"However, the case for the plaintiffs (which I find to have been proved) is that the campaign involved a preparedness (by Mr. Owen and some other protagonists) to seek improper advantage in any way possible (short of physical violence) and to “target” the developers as part of this scheme.  The course of conduct (and particularly the “underground activity” of the Kumarangk Coalition) coupled with Mr. Owen’s acknowledgment in his evidence that he would resort to civil disobedience is relied upon as circumstantial evidence which I find to be compelling.  Upon the plaintiffs’ case Mr. Owen’s preparedness to seek improper advantage when coupled with other evidence (see Part 8 of these reasons) makes it easier to discern malice as now relevant.[34] [author's  emphasis]

 

Curiously, nowhere in the judgment is there any suggestion that any of the defendants or any of the other people associated with the anti-bridge campaign stood to gain any financial advantage by their possible success.  In fact, for many, the campaign represented an enormous drain on their time, financial and personal resources.

 

Underground campaigns

 

In reaching his conclusions as to malice on the part of the defendants, Justice Williams drew on the fact that much of the campaign against the Hindmarsh Island Bridge was conducted in the name of an unincorporated body known as the Kumarangk Coalition.

 “Upon the whole of the evidence I conclude that Kumarangk Coalition was a device which was put in place (inter alia) to facilitate the harassment of the Hindmarsh Island marina developers and bridge builders and to frustrate any attempt to enforce the law in the event that the acts of harassment might involve an allegation of tortious or criminal action.  I infer that the device must have been intended to lessen the likelihood that those involved in anti-bridge protests could be dealt with for aiding and abetting the breach of any injunction and thus provide them with some measure of comfort.” [35]

 

Williams J. also had before him evidence of the large number of people and organisations who had been sued by the Chapmans.  He also had evidence of the effect on recipients of Chapman legal letters and writs.  Williams J. also commented adversely on the tendency of the defendant witnesses to avoid naming others associated with the Hindmarsh Island Bridge campaign. His honour interpreted the motivation of those involved in the Kumarangk Coalition as one bent on disregard for the law and seeking to avoid natural consequences of the campaign.  In this regard, Williams J.'s reasoning is entirely, if regrettably, consistent with his comments on the limits of legitimate protest.

 

Despite these conclusions, it is unlikely that the judgment will result in less "underground campaigns".  In fact, the opposite is likely to be the case.  If the Court's findings are not over-turned on appeal, then a more likely scenario is for more campaigns in the future to be structured around impecunious or asset-protected spokespeople supported by an amorphous unincorporated group with no membership lists, no assets and no records.  Whilst such a group should be effective in dealing with defamation threats (by ignoring them), it is also likely to result in less disciplined and publicly credible campaigns and that could be to the ultimate detriment of the conservation movement and the general community.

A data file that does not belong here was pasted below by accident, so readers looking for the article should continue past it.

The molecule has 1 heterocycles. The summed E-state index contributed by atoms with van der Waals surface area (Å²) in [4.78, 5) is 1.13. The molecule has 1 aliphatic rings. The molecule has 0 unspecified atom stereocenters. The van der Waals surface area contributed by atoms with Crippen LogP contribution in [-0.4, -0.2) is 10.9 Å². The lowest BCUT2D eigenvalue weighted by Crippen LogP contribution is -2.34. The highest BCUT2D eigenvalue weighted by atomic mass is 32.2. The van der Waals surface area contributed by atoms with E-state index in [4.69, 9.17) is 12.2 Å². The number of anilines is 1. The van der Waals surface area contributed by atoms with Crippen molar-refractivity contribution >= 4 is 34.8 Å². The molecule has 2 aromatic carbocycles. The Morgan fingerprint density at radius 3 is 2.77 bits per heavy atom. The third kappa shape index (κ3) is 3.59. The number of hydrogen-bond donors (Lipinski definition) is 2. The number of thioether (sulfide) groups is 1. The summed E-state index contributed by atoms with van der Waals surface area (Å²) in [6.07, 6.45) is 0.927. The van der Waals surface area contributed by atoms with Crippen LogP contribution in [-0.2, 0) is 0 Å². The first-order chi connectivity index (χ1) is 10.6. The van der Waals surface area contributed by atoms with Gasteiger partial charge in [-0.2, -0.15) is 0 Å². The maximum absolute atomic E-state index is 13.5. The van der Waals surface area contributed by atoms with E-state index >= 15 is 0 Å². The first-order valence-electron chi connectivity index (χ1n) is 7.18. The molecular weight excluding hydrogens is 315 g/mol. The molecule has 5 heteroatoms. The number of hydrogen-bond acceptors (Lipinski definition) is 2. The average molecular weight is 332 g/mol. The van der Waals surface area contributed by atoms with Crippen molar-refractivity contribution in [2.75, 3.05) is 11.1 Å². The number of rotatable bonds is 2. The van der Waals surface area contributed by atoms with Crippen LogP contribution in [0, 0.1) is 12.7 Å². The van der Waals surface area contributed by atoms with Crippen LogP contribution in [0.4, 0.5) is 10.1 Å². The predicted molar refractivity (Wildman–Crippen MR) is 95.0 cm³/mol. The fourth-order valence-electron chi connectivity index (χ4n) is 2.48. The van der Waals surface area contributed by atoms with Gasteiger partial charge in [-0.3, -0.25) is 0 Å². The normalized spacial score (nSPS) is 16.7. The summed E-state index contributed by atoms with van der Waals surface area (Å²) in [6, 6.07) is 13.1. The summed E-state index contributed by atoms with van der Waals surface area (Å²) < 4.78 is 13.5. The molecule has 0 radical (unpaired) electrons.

Law Reform

 

The topic of defamation law reform has been continuously on the agenda for the last 20 or 30 years.  Calls for reform are made whenever a high profile case reaches the newspapers or electronic media.[36] 

 

The Environmental Defenders Office in South Australia has prepared a discussion paper calling for the introduction of a "Protection of Public Participation Act" for South Australia.  Based on similar legislation in North America, the proposed Act would ensure that those engaged in non-violent public participation are protected from threats or suits that infringe their right of free speech.  Copies of the paper are available on request from the EDO.  edosa@edo.org.au  ph: (08) 8410 3833 or fax: (08) 410 3855, or can be viewed on-line at the Conservation Council of SA



[1] 2002 SASC 4 (available on-line at http://www.scaleplus.law.gov.au/  [unless otherwise stated, all references to paragraphs that follow are to this judgment.]

[2] Adelaide Advertiser 11th February 2002 reporting the partial lifting of suppression orders relating to 10 defamation actions in which the Chapmans were successful or obtained settlements.

[3] Heerey J, Federal Court 19th April 1994 during the s.45D injunction hearing.

[4] at para 288

[5] at para 305

[6] Federal Court (Matter No SG 23 of 1994)

[7] at para 170

[8] at para 166

[9] at para 171

[10] at para 171

[11] at para 172

[12] at par 173

[13] at para 77

[14] at para 77

[15] at para 78

[16] at para 324

[17] Issued on 9th July 1994 - see Part 19 of judgment - Schedule of background facts.

[18] at para 77

[19] at para 78

[20] at para 88

[21] at para 175

[22] at para 88

[23] at para 176

[24] Lange v Australian Broadcasting Corporation (1997) 189 CLR 520

[25] at para 146 to 160

[26] at para 109 and para 94 to 145

[27] see paras 107 to 114

[28] at para 151.  (The amendments to the Trade Practice Act 1974 included the inclusion of an environmental defence at s.45DD in 1996)

[29] at para 95

[30] at para 94

[31] at para 106

[32] at para 94, 94 & 101

[33] at para 157

[34] at para 112

[35] at para 140

[36] Two recent examples: "Talk is Cheap, But Not if you Cross the Defamation Laws”, by Hon. Bob Such MP, Adelaide Advertiser, January 23 2002, p.18 and "Developers: fears over free speech", Melbourne Age February 2 2002, p.1